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Hunger exists all around Washington County

Bursting with good economic news, Washington County may seem like an unlikely place for hunger. Yet it exists all around us.

The county has fared quite well in recovering from the Great Recession. Job growth, for example, is running at a strong pace, with the county adding 8,800 jobs from the end of the first quarter of 2013 to the end of the fourth quarter of 2014. But in the midst of plenty, too many still lack the basics.

A significant and growing number of Washington County residents are being left behind economically with low-paying jobs or no jobs at all. In fact, the number of residents living in poverty continues to grow significantly faster than the overall population.

Thousands of our neighbors are unable to meet their basic needs for food, as well as shelter, heat, utilities, clothing, transportation, health care and child care. Particularly hard hit are women, seniors, children and minority groups.

Community Action is making a difference, offering hope, help and change through a host of programs, including housing and homeless services, energy assistance, emergency rent assistance, school readiness programs and food aid.

Recently we held two events to support the food pantry at our Hillsboro Family Shelter, part of a four-shelter network in Washington County helping residents achieve long-term self-reliance and stability. Families seeking shelter services can call Community Action, which will assess their needs and direct them to available resources.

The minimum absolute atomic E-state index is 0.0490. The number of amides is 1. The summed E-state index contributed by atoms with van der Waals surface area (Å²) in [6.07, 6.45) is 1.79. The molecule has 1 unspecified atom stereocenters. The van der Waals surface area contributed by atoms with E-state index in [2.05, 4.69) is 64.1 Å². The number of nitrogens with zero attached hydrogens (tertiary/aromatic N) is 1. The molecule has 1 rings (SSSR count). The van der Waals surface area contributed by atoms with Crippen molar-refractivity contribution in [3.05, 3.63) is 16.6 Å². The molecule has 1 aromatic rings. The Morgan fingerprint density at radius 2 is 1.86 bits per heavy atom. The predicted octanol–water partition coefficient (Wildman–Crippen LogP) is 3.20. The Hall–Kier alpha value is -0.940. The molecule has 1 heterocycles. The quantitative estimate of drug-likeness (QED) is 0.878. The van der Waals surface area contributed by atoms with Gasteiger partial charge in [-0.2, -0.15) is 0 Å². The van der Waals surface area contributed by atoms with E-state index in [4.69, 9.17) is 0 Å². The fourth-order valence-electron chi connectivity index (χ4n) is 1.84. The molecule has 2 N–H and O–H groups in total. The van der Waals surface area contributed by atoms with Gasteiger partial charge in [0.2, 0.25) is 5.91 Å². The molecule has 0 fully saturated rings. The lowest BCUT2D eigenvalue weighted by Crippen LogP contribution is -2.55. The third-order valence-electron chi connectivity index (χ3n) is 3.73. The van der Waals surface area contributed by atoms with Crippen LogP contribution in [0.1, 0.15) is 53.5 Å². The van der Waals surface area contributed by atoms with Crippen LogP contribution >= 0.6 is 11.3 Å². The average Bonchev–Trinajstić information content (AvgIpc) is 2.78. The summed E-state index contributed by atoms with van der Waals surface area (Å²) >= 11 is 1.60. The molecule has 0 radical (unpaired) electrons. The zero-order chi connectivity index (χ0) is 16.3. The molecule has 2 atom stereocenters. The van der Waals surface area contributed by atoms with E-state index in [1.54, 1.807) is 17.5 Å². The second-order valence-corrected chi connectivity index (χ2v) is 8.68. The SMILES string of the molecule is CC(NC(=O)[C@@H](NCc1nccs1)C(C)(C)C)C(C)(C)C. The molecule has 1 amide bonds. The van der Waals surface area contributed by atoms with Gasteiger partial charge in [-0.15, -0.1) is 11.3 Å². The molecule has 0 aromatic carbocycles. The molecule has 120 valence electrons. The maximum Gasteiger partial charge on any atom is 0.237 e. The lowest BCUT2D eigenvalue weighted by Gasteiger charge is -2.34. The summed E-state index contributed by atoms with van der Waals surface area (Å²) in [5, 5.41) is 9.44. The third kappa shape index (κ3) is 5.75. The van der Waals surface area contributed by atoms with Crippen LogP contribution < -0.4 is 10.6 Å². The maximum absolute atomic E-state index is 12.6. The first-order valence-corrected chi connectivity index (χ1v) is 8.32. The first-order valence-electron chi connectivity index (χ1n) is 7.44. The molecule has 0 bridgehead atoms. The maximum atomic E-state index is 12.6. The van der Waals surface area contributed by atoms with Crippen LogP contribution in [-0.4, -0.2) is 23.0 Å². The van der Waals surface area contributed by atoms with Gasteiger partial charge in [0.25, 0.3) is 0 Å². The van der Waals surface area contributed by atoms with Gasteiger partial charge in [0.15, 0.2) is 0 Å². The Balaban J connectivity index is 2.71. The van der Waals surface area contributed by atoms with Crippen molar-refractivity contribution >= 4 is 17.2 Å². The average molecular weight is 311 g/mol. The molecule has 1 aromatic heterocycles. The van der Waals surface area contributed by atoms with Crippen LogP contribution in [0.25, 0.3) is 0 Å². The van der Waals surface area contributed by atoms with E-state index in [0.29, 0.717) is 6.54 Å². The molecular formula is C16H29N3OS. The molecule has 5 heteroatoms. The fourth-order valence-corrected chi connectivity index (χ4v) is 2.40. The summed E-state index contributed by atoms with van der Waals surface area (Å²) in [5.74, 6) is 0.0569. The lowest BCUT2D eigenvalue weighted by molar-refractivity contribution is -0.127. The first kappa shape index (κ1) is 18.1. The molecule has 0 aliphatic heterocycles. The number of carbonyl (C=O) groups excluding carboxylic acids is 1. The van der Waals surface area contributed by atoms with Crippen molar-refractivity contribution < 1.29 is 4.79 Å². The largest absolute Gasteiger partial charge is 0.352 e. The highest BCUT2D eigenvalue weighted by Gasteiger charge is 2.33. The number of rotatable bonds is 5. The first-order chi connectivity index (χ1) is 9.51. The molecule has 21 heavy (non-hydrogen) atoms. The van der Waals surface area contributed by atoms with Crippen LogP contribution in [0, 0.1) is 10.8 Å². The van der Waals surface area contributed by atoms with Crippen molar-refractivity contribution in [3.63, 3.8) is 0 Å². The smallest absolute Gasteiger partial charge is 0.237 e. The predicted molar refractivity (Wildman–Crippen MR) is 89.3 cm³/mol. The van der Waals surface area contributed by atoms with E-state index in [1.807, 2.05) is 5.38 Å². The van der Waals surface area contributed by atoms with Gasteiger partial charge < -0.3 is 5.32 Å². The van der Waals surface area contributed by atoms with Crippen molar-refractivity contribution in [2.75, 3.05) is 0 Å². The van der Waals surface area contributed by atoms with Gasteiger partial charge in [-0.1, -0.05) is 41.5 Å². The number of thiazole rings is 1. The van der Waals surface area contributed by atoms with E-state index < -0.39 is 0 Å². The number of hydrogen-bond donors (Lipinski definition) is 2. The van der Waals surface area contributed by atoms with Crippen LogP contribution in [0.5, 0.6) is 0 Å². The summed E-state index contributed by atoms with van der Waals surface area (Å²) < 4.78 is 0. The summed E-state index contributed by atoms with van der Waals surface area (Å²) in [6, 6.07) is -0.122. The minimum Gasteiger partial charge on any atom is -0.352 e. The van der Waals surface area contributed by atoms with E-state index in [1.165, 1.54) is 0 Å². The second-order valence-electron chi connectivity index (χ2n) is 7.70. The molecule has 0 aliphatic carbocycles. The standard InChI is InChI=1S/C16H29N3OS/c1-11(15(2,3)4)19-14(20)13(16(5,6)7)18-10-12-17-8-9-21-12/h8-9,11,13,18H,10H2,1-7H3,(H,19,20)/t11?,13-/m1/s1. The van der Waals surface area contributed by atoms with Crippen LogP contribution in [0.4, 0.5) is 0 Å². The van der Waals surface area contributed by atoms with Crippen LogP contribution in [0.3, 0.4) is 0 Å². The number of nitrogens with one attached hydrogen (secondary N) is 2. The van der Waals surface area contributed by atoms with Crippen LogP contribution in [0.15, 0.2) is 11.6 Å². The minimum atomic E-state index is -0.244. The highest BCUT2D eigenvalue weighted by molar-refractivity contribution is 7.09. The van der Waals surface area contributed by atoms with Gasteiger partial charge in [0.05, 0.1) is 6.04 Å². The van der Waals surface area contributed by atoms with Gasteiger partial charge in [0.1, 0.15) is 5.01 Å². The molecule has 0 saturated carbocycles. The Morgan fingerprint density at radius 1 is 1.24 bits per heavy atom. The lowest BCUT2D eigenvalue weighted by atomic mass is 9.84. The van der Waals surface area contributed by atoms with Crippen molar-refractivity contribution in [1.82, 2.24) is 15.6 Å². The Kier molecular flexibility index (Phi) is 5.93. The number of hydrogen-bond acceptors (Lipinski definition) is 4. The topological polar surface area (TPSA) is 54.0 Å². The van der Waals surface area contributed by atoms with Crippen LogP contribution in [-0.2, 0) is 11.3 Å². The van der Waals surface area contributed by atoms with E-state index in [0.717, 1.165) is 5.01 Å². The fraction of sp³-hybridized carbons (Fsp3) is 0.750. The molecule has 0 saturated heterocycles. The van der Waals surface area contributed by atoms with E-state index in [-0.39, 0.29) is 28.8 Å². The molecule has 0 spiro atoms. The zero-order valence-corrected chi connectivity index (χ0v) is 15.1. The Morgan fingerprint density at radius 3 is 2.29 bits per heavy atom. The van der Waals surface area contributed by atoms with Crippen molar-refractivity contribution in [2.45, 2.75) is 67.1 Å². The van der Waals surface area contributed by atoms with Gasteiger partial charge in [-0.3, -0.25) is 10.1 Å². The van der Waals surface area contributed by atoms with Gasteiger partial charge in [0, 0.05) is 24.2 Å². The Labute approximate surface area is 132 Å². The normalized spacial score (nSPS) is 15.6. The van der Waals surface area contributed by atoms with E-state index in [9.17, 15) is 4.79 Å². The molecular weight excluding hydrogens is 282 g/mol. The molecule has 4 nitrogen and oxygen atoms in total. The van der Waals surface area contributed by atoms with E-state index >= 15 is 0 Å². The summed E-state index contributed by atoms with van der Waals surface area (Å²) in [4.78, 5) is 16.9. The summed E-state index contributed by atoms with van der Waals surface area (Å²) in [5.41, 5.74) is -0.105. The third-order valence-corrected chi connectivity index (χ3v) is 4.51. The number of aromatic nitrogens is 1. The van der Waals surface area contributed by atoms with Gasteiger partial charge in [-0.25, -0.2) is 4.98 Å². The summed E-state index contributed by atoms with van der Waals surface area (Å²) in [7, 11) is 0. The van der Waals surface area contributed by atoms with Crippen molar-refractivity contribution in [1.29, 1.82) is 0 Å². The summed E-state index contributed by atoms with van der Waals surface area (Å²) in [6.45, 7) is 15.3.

The pantry, a compact space in the basement of the Hillsboro Family Shelter, has refrigerators and shelves for non-perishable food that is provided by the Oregon Food Bank, donated by people who stop by or collected at community events.

According to Patrick Rogers, who manages all of Community Action’s housing and homeless services, the pantry serves three to five households during its open hours of 5:30 p.m. to 9 p.m. every day. The pantry gives out boxes of food for the short term, enough to carry people over until they can get to a larger pantry or an Oregon Food Bank location for a longer-term supply.

At a June 24 event, generously sponsored by the Hillsboro Hops and Advantis Credit Union, a steady stream of Hops fans stopped at the Community Action tent at the stadium entrance to drop off food. Donors were entered into a raffle to win a Hops VIP experience, including a ceremonial first pitch.

Community Action held another event to raise money for the food pantry on June 29-30 at Orenco Station’s New Seasons Market in Hillsboro. The Market was kind enough to let Community Action set up an information table staffed by volunteers and matched contributions made by its customers at checkout.

Both of these events are part of an ongoing effort to cope with a changing food demand landscape. While the Hillsboro Family Shelter’s food pantry was once principally used in dire emergencies, it has morphed into a regular resource for many people struggling to cope with economic insecurity. Now many families rely on access to food pantries as a regular part of their monthly food budget, especially at the end of the month when other support runs out.

If Washington County is to be truly prosperous, we need to eliminate conditions of poverty and create opportunities for people and communities to thrive. All of us working together to eliminate hunger would be a good first step.

Ronald Sarazin is president of Olympic Performance, Inc., and chairman of the Community Action Board, an organization that assists residents of Washington County.



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